Madness in prince Essay

This essay has a total of 1271 words and 5 pages.

madness in prince

Is Hamlet insane? Literary scholars have debated that question for more than 400 years.
Still People wonder. Throughout the play, there are questions of whether Hamlet is sane or
not. His moods change abruptly throughout the play.

Hamlet is not crazy at all. He is very depressed because of his father's death. And
especially because of his mother's hasty marriage to his Uncle Claudius, one month after
his father's death. Hamlet is still in mourning. His mother should be also. He doesn't
understand why she isn't in mourning. Upset by his mother's unfaithfulness to his father,
Hamlet scorns his mother saying, "frailty, thy name is woman" (I.2.46).

A point I would like to make is in act I, we learn that his father's ghost has appeared to
Horatio, Marcellus and Bernardo. These three people give credibility to the ghost's
existence. If Hamlet was the only one who saw the ghost, then we could assume that he was
mad. The three men witness the ghost before even notifying Hamlet. Horatio states "Before
my God, I might not this believe Without the sensible and true avouch Of mine own eyes."
(I.1.56-8) All three men are witnesses to the ghost demanding that Hamlet speak alone to
it. And all three swear upon Hamlet's sword to keep it secret.


Besides being depressed, he is acting like a madman to conceal his motive, revenge for his
father's murder. He gets the idea of his insanity plea from Horatio's warning when he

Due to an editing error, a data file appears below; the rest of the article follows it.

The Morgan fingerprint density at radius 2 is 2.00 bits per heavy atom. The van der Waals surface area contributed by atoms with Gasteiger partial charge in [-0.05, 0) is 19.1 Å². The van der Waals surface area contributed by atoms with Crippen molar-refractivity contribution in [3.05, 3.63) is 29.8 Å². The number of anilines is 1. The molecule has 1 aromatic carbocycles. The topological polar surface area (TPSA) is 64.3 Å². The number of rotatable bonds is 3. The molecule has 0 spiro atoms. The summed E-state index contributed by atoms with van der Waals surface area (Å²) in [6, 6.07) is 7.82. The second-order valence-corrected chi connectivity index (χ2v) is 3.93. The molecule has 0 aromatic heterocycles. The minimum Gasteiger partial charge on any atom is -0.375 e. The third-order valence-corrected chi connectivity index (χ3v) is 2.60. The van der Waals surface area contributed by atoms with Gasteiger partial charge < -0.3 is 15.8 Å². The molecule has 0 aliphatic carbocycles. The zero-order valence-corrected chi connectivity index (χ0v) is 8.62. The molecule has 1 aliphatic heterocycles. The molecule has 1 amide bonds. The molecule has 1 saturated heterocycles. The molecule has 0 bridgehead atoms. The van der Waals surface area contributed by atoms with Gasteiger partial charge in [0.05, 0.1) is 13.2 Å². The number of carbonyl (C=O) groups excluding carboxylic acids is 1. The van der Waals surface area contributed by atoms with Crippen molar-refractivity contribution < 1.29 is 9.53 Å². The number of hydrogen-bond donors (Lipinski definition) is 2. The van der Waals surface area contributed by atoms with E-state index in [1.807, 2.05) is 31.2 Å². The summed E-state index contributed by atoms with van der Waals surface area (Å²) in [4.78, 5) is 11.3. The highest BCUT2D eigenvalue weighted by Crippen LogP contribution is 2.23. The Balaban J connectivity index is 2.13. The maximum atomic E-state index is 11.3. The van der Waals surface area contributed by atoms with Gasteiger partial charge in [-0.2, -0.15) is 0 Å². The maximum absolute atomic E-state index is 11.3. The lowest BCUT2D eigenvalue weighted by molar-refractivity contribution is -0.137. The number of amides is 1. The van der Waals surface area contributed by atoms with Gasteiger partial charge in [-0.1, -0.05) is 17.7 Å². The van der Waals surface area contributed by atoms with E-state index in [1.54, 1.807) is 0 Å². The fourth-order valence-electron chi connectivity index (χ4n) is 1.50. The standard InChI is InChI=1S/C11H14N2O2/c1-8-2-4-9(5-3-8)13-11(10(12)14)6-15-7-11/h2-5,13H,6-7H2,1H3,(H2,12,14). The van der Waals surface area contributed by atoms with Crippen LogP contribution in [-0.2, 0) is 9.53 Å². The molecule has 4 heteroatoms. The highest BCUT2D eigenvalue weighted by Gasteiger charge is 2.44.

meets with his father's spirit. "What if it tempts you toward the flood, my lord, Or to
the dreadful summit of the cliff That beetles o'er his base into the sea, And there assume
some other horrible form Which might deprive your sovereignty of reason, And draw you into
madness?" (I.4.69-74) When he comes back from meeting with the spirit, he reveals to the
three men that everything is wonderful and that they have nothing to worry about. Putting
his plan into motion, he tells Horatio that if he's acting crazy to just ignore it and
pretend that you're confused too.

"How strange or odd soe'er I bear myself, As I perchance hereafter shall think meet To put
an antic disposition on, That you, at such times seeing me, never shall, With arms
encumb'red thus, or this head shake, Or by pronouncing of some doubtful phrase, As "Well,
well, we know," or "We could, and if we would," or "If we list to speak," or "There be, an
if they might" Or such ambiguous giving out, to not That you know aught of me: this not to
do." (II.1.170-179)


Another point I would like to make is although Hamlets behavior toward Ophelia is
inconsistent, I truly believed he loved her. Hamlet barges into Ophelia's room and grabs
her by the wrists, without saying a word, sighs and leaves. In my opinion, it's an act to
divert suspicion away from Hamlet's true purpose of wanting to kill Claudius, his father's
murderer. Ophelia's father, Polonius, believes that Ophelia's rejection of Hamlets desire
has caused Hamlet to go insane. Then when Hamlet sees Ophelia at the play, he's hurt
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